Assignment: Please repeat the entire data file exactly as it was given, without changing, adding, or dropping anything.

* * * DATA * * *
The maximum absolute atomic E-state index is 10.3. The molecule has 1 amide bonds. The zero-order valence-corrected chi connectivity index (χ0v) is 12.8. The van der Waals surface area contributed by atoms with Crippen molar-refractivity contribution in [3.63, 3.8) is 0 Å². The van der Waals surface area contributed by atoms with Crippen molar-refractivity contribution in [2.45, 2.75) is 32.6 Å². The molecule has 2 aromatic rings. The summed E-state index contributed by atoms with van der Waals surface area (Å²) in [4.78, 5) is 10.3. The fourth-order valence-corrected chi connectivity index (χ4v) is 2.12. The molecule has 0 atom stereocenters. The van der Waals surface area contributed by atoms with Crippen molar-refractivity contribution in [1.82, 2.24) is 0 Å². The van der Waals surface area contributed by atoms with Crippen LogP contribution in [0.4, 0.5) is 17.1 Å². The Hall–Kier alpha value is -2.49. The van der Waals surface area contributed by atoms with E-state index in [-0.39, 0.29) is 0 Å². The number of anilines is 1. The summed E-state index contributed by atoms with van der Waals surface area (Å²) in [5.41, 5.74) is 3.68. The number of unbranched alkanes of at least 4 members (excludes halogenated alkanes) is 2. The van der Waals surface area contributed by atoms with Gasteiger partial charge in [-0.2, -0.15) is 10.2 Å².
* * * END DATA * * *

The maximum absolute atomic E-state index is 10.3. The molecule has 1 amide bonds. The zero-order valence-corrected chi connectivity index (χ0v) is 12.8. The van der Waals surface area contributed by atoms with Crippen molar-refractivity contribution in [3.63, 3.8) is 0 Å². The van der Waals surface area contributed by atoms with Crippen molar-refractivity contribution in [2.45, 2.75) is 32.6 Å². The molecule has 2 aromatic rings. The summed E-state index contributed by atoms with van der Waals surface area (Å²) in [4.78, 5) is 10.3. The fourth-order valence-corrected chi connectivity index (χ4v) is 2.12. The molecule has 0 atom stereocenters. The van der Waals surface area contributed by atoms with Crippen molar-refractivity contribution in [1.82, 2.24) is 0 Å². The van der Waals surface area contributed by atoms with Crippen LogP contribution in [0.4, 0.5) is 17.1 Å². The Hall–Kier alpha value is -2.49. The van der Waals surface area contributed by atoms with E-state index in [-0.39, 0.29) is 0 Å². The number of anilines is 1. The summed E-state index contributed by atoms with van der Waals surface area (Å²) in [5.41, 5.74) is 3.68. The number of unbranched alkanes of at least 4 members (excludes halogenated alkanes) is 2. The van der Waals surface area contributed by atoms with Gasteiger partial charge in [-0.2, -0.15) is 10.2 Å².